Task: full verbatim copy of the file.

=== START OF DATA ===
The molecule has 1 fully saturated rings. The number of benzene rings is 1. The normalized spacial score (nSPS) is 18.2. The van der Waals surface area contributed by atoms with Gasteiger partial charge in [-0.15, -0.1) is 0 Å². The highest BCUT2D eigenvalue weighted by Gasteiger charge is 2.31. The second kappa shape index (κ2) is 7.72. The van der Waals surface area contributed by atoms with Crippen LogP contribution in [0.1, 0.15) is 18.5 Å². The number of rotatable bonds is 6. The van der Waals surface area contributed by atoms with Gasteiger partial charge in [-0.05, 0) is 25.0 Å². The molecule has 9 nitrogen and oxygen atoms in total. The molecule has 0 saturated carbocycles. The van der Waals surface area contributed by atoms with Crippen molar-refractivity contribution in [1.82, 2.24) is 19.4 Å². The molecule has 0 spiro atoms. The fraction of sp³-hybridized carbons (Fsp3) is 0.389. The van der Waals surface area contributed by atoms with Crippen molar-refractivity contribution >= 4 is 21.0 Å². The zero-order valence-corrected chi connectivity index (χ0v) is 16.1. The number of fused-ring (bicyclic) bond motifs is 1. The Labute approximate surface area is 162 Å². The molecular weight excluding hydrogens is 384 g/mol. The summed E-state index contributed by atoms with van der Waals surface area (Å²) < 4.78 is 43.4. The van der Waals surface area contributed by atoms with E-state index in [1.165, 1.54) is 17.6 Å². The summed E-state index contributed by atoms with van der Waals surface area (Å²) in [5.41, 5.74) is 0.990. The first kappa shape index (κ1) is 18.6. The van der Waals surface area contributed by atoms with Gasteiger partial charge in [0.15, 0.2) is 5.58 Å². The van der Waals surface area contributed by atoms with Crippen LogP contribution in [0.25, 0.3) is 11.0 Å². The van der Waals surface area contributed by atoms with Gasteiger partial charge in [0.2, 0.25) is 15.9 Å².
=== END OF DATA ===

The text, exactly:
The molecule has 1 fully saturated rings. The number of benzene rings is 1. The normalized spacial score (nSPS) is 18.2. The van der Waals surface area contributed by atoms with Gasteiger partial charge in [-0.15, -0.1) is 0 Å². The highest BCUT2D eigenvalue weighted by Gasteiger charge is 2.31. The second kappa shape index (κ2) is 7.72. The van der Waals surface area contributed by atoms with Crippen LogP contribution in [0.1, 0.15) is 18.5 Å². The number of rotatable bonds is 6. The van der Waals surface area contributed by atoms with Gasteiger partial charge in [-0.05, 0) is 25.0 Å². The molecule has 9 nitrogen and oxygen atoms in total. The molecule has 0 saturated carbocycles. The van der Waals surface area contributed by atoms with Crippen molar-refractivity contribution in [1.82, 2.24) is 19.4 Å². The molecule has 0 spiro atoms. The fraction of sp³-hybridized carbons (Fsp3) is 0.389. The van der Waals surface area contributed by atoms with Crippen molar-refractivity contribution >= 4 is 21.0 Å². The zero-order valence-corrected chi connectivity index (χ0v) is 16.1. The number of fused-ring (bicyclic) bond motifs is 1. The Labute approximate surface area is 162 Å². The molecular weight excluding hydrogens is 384 g/mol. The summed E-state index contributed by atoms with van der Waals surface area (Å²) < 4.78 is 43.4. The van der Waals surface area contributed by atoms with E-state index in [1.165, 1.54) is 17.6 Å². The summed E-state index contributed by atoms with van der Waals surface area (Å²) in [5.41, 5.74) is 0.990. The first kappa shape index (κ1) is 18.6. The van der Waals surface area contributed by atoms with Gasteiger partial charge in [0.15, 0.2) is 5.58 Å². The van der Waals surface area contributed by atoms with Crippen LogP contribution in [0.25, 0.3) is 11.0 Å². The van der Waals surface area contributed by atoms with Gasteiger partial charge in [0.2, 0.25) is 15.9 Å².